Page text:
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Comment Re:Wait a sec (Score 3, Informative) 267

Exactly the opposite: "Encryption works" was one of the key points made by Edward Snowden. The NSA found it much easier to just bypass encryption. There are some instances where we suspect the NSA has had a hand weakening or backdooring some algorithms (like recommending odd seed values for elliptic curve cryptography) but nothing definitive.

Comment Memorizing site-unique passwords isn't possible (Score 5, Insightful) 267

Diceware is a great recommendation, but you're missing one key consideration: password reuse is a larger danger to users than is having a weak password. The Apple iCloud hack is one of the few in recent memory where a password-related breach wasn't tied to password reuse. What happens most of the time is that a site is vulnerable to SQL injection gets their users table stolen, and "bad guys" use that information to try accounts on related sites. If the compromised website was using a bad (i.e. fast) password hashing algorithm, then having a good password will protect you a little, but you're playing with fire. Password cracking techniques have been advancing exponentially, as has GPU power. But if this site is using reversible encryption or storing passwords in plaintext (which still happens with alarming frequency) then all your other accounts are at risk from the one breach regardless of how great your password is. Of course, if they're using a good password algorithm like PBKDF2 or bcrypt, even a mediocre password will be relatively safe. But what are the chances that every site you've registered with is using a good password algorithm? Probably zero. How can you check the password storing technique of a site you're about to register with? You can't.

Yeah, you could make an algorithm to modify your password across sites so that you can memorize it yet it'll be different, but as "bad guys" combine information from multiple leaks, any algorithm you come up with will be vulnerable to reverse engineering. Especially if your online identity is valuable. The real solution is to use password management software like KeePass, LastPass, or 1Password. Lock your password program with your good password from Diceware, and use unique, truly random passwords for all the websites you've registered on.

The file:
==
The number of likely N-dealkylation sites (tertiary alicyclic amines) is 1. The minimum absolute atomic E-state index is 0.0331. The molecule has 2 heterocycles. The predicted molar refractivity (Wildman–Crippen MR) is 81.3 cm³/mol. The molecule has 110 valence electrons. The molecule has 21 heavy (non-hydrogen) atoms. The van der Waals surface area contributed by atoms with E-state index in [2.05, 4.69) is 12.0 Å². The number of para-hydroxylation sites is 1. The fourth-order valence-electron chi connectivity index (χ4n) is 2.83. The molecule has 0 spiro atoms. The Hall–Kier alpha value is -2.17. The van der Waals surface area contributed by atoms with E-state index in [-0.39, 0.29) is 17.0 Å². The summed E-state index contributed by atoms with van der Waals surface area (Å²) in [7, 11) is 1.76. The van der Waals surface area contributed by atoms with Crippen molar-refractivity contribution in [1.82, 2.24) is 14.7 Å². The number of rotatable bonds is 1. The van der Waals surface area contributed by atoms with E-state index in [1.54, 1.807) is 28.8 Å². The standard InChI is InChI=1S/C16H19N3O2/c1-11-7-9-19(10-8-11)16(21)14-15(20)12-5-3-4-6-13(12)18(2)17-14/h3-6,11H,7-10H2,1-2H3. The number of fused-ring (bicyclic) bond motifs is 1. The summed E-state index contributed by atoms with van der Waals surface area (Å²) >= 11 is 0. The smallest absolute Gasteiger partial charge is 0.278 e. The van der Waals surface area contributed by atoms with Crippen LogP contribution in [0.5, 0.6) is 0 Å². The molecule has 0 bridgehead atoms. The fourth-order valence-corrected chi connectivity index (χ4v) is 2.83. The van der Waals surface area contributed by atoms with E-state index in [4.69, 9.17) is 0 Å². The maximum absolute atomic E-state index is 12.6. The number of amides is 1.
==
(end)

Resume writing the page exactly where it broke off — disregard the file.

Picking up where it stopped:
Comment Memorizing site-unique passwords isn't possible (Score 1) 2

Diceware is a great recommendation, but you're missing one key consideration: password reuse is a larger danger to users than is having a weak password. The Apple iCloud hack is one of the few in recent memory where a password-related breach wasn't tied to password reuse. What happens most of the time is that a site is vulnerable to SQL injection gets their users table stolen, and "bad guys" use that information to try accounts on related sites. If the compromised website was using a bad (i.e. fast) password hashing algorithm, then having a good password will protect you a little, but you're playing with fire. Password cracking techniques have been advancing exponentially, as has GPU power. But if this site is using reversible encryption or storing passwords in plaintext (which still happens with alarming frequency) then all your other accounts are at risk from the one breach regardless of how great your password is. Of course, if they're using a good password algorithm like PBKDF2 or bcrypt, even a mediocre password will be relatively safe. But what are the chances that every site you've registered with is using a good password algorithm? Probably zero. How can you check the password storing technique of a site you're about to register with? You can't.

Yeah, you could make an algorithm to modify your password across sites so that you can memorize it yet it'll be different, but as "bad guys" combine information from multiple leaks, any algorithm you come up with will be vulnerable to reverse engineering. Especially if your online identity is valuable. The real solution is to use password management software like KeePass, LastPass, or 1Password. Lock your password program with your good password from Diceware, and use unique, truly random passwords for all the websites you've registered on.

Submission + - RSA Conference Bans 'Booth Babes" (networkworld.com)

netbuzz writes: In what may be a first for the technology industry, RSA Conference 2015 next month apparently will be bereft of a long-controversial trade-show attraction: “booth babes.” New language in its exhibitor contract, while not using the term 'booth babe," leaves no doubt as to what type of salesmanship RSA wants left out of its event. Says a conference spokeswoman: “We thought this was an important step towards making all security professionals feel comfortable and equally respected during the show.”